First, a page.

Ja’s ban on ride-hailing apps counterproductive, alarming — inDrive Loop Jamaica

The content originally appeared on: Jamaica News Loop News

Ride-hailing app inDrive says Jamaica’s ban on apps like its platform is counterproductive and deeply alarming, as it undermines the rights of thousands of Jamaicans who rely on digital mobility alternatives and exposes them to unnecessary risk.

In a release on Tuesday, inDrive said, following a number of “false accusations” in recent days, it deemed it important to address the events with facts rather than “pure speculation” and in relation to an ongoing probe into the disappearance of schoolteacher Danielle Anglin.

Anglin went missing on May 13 after she reportedly chartered a ride-hailing service, and following the discovery of remains in Salt River, Clarendon that the police believe to be those of the missing teacher, the Government announced a 12-month ban on all ridesharing and ride-hailing apps in the interest of safety and security.

The ride-hailing platform said on Tuesday that in Jamaica, 99.9 per cent of inDrive trips are incident-free, which it credits to real-time AI-powered facial recognition and other safety features.

“One of our safety features include enhanced user verification during registration—where drivers are not allowed to join the platform without all of the requested paperwork approved—has already reduced the incident rate by 50 per cent.

“With regard to safety, our mission couldn’t be clearer: we want to get to zero incidents and continue to work tirelessly towards this goal with both platform features, partnering with third-party institutions and liaising with authorities to stamp out this issue that affects our entire industry,” inDrive said.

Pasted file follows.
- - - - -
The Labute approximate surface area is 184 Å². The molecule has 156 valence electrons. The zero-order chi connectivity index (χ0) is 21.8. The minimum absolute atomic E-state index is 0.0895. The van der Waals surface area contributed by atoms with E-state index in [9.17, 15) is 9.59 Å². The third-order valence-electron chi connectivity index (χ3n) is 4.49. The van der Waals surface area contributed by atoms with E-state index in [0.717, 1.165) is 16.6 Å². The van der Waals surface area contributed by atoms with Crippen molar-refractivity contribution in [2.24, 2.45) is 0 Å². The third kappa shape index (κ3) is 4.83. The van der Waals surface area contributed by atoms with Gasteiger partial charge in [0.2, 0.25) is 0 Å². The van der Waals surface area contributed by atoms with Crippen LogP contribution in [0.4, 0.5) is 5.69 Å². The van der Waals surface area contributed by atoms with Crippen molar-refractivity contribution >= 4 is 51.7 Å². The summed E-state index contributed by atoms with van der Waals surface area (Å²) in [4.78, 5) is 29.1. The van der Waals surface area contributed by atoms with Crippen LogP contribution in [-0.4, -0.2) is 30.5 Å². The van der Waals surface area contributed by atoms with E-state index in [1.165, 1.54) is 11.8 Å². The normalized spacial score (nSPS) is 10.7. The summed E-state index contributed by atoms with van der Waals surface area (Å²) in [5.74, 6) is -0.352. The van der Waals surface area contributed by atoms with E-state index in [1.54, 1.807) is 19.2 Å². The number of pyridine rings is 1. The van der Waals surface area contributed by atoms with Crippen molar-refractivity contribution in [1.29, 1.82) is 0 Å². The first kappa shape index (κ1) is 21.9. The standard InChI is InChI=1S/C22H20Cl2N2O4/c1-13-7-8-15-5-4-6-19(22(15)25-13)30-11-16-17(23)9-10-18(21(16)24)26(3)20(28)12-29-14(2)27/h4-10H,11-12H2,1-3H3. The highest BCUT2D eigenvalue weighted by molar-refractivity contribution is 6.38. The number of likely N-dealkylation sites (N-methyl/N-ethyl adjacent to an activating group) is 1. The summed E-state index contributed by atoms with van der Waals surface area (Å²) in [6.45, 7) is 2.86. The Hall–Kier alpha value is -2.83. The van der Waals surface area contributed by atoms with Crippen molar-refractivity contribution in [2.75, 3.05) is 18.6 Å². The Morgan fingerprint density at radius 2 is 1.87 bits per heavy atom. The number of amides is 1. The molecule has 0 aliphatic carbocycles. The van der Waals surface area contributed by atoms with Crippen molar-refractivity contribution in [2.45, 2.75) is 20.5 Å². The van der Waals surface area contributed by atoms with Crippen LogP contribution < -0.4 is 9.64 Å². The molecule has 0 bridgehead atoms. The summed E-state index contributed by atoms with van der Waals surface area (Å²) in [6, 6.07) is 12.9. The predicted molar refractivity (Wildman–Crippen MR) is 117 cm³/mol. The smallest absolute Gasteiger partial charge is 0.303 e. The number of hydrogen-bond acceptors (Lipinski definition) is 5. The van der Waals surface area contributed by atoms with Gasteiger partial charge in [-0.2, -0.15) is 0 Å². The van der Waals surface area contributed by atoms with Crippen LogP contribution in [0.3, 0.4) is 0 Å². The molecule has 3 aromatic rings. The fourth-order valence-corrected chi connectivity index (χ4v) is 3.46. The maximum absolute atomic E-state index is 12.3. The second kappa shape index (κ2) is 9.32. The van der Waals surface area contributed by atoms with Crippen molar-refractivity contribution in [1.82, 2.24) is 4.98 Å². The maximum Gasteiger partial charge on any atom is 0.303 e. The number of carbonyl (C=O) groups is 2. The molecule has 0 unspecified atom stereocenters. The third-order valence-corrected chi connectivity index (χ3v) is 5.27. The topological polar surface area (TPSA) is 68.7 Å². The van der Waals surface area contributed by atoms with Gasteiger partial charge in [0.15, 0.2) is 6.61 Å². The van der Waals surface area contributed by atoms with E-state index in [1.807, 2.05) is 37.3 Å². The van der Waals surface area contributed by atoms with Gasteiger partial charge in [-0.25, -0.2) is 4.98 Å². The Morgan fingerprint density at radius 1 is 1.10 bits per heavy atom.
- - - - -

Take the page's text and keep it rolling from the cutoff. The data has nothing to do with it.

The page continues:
inDrive said it firmly rejects sand oppose any and all acts of violence as the team extended condolences to Anglin’s family and friends.

“We understand that this incident has stirred considerable debate with the government around ride-hailing platforms and at inDrive, we take our responsibility seriously.

“We have been in dialogue with the relevant authorities over recent weeks to co-create initiatives that stamp out assault and violence for both drivers and passengers on any form of transportation,” inDrive said.

“We believe the RH-Apps ban initiative to be counter-productive and deeply alarming as it undermines the rights of thousands of Jamaicans who rely on digital mobility alternatives and exposes them to unnecessary risks,” inDrive added. “Not only would this ban be extremely detrimental to passengers, it would also destroy the economies of families who depend on these platforms for their livelihoods.”

The ride-hailing platform therefore urged the Jamaican authorities to join them and other industry players at the table where they can all engage in constructive dialogue that is united under one main goal—to ensure that Jamaicans have safe, reliable transportation options at their disposal while not jeopardising sources of income for thousands of families across the country.